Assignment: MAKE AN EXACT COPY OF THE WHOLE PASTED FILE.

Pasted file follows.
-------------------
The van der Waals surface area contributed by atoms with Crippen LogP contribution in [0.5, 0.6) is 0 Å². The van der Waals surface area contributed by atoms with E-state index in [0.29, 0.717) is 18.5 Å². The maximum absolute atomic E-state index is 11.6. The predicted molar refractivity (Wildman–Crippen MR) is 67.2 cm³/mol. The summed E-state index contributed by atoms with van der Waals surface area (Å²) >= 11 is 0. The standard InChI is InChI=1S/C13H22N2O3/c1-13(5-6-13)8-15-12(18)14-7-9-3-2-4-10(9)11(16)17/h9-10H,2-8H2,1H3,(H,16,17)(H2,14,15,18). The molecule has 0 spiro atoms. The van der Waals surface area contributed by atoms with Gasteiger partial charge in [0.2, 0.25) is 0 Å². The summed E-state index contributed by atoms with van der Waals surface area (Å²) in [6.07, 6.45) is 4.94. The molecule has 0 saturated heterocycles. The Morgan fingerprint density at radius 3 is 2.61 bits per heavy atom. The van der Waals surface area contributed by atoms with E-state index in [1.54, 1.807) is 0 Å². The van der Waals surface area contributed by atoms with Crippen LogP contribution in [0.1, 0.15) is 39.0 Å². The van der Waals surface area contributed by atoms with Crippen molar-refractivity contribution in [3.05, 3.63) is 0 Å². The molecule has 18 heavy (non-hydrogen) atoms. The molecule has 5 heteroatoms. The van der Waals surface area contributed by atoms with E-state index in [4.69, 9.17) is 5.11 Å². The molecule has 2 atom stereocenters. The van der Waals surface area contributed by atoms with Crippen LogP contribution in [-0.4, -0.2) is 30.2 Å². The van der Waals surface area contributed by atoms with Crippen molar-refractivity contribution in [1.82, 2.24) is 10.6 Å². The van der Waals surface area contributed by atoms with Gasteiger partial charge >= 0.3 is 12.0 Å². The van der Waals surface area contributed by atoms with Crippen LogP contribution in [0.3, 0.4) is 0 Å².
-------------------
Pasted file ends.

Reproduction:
The van der Waals surface area contributed by atoms with Crippen LogP contribution in [0.5, 0.6) is 0 Å². The van der Waals surface area contributed by atoms with E-state index in [0.29, 0.717) is 18.5 Å². The maximum absolute atomic E-state index is 11.6. The predicted molar refractivity (Wildman–Crippen MR) is 67.2 cm³/mol. The summed E-state index contributed by atoms with van der Waals surface area (Å²) >= 11 is 0. The standard InChI is InChI=1S/C13H22N2O3/c1-13(5-6-13)8-15-12(18)14-7-9-3-2-4-10(9)11(16)17/h9-10H,2-8H2,1H3,(H,16,17)(H2,14,15,18). The molecule has 0 spiro atoms. The van der Waals surface area contributed by atoms with Gasteiger partial charge in [0.2, 0.25) is 0 Å². The summed E-state index contributed by atoms with van der Waals surface area (Å²) in [6.07, 6.45) is 4.94. The molecule has 0 saturated heterocycles. The Morgan fingerprint density at radius 3 is 2.61 bits per heavy atom. The van der Waals surface area contributed by atoms with E-state index in [1.54, 1.807) is 0 Å². The van der Waals surface area contributed by atoms with Crippen LogP contribution in [0.1, 0.15) is 39.0 Å². The van der Waals surface area contributed by atoms with Crippen molar-refractivity contribution in [3.05, 3.63) is 0 Å². The molecule has 18 heavy (non-hydrogen) atoms. The molecule has 5 heteroatoms. The van der Waals surface area contributed by atoms with E-state index in [4.69, 9.17) is 5.11 Å². The molecule has 2 atom stereocenters. The van der Waals surface area contributed by atoms with Crippen LogP contribution in [-0.4, -0.2) is 30.2 Å². The van der Waals surface area contributed by atoms with Crippen molar-refractivity contribution in [1.82, 2.24) is 10.6 Å². The van der Waals surface area contributed by atoms with Gasteiger partial charge >= 0.3 is 12.0 Å². The van der Waals surface area contributed by atoms with Crippen LogP contribution in [0.3, 0.4) is 0 Å².